The Love for Three Oranges (fairy tale)

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Illustration for Giambattista Basile's Pentamerone

The Love for Three Oranges or The Three Citrons is an Italian literary fairy tale written by Giambattista Basile in the Pentamerone.[1] It is the concluding tale, and the one the heroine of the frame story uses to reveal that an imposter has taken her place.

It is Aarne-Thompson type 408, and the oldest known variant of this tale.[2] It was the basis for Carlo Gozzi's commedia dell'arte scenario by the same name, and for Sergei Prokofiev's opera, The Love for Three Oranges. Italo Calvino included a variant The Love of the Three Pomegranates, an Abruzzese version, but noted that he could have selected from forty different Italian versions, with a wide array of fruit.[3] Hillary DePiano's play The Love of the Three Oranges is based on Gozzi's scenario.

Synopsis[edit]

A king, who only had one son, anxiously waited for him to marry. One day, the prince cut his finger; his blood fell on white cheese. The prince declared that he would only marry a woman as white as the cheese and as red as the blood, so he set out to find her.

The prince wandered the lands until he came to the Island of Ogresses, where two little old women each told him that he could find what he sought here, if he went on, and the third gave him three citrons, with a warning not to cut them until he came to a fountain. A fairy would fly out of each, and he had to give her water at once.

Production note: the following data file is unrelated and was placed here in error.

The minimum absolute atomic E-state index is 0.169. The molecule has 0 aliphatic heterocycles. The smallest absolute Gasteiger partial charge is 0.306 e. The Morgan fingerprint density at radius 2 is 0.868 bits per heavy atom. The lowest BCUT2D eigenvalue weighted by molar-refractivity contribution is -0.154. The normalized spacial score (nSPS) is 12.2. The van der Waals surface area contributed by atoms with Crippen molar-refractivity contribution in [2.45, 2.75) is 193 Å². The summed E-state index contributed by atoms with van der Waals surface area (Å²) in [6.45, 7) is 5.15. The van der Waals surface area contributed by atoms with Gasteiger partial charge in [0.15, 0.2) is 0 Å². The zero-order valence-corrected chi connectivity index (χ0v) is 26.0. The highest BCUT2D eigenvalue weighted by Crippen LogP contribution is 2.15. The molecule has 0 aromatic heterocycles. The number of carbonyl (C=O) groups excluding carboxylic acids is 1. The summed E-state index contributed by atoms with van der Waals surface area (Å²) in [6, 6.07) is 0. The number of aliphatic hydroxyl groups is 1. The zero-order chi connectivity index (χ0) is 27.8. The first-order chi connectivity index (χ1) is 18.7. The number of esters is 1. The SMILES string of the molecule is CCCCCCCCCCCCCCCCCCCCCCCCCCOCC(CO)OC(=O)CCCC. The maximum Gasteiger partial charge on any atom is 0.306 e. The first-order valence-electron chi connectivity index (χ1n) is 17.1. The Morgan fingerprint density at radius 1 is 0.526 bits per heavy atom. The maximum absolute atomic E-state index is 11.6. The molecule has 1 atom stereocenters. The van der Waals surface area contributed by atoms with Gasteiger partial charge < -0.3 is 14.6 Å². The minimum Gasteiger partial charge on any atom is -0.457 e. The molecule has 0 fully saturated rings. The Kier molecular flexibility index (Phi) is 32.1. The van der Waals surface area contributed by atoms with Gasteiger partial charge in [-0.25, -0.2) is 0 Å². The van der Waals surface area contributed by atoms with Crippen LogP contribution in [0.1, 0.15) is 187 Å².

He returned home, and by the fountain, he was not quick enough for the first two, but was for the third. The woman was red and white, and the prince wanted to fetch her home properly, with suitable clothing and servants. He had her hid in a tree. A black slave, coming to fetch water, saw her reflection in the water, and thought it was her own and that she was too pretty to fetch water. She refused, and her mistress beat her until she fled. The fairy laughed at her in the garden, and the slave noticed her. She asked her story and on hearing it, offered to arrange her hair for the prince. When the fairy agreed, she stuck a pin into her head, and the fairy only escaped by turning into a bird. When the prince returned, the slave claimed that wicked magic had transformed her.

The prince and his parents prepared for the wedding. The bird flew to the kitchen and asked after the cooking. The lady ordered it be cooked, and it was caught and cooked, but the cook threw the water it had been scalded in, into the garden, where a citron tree grew in three days. The prince saw the citrons, took them to his room, and dealt with them as the last three, getting back his bride. She told him what had happened. He brought her to a feast and demanded of everyone what should be done to anyone who would harm her. Various people said various things; the slave said she should be burned, and so the prince had the slave burned.

See also[edit]

References[edit]

  1. ^ Giambattista Basile, Pentamerone, "The Three Citrons"
  2. ^ Steven Swann Jones, The Fairy Tale: The Magic Mirror of Imagination, Twayne Publishers, New York, 1995, ISBN 0-8057-0950-9, p38
  3. ^ Italo Calvino, Italian Folktales, p 737-8 ISBN 0-15-645489-0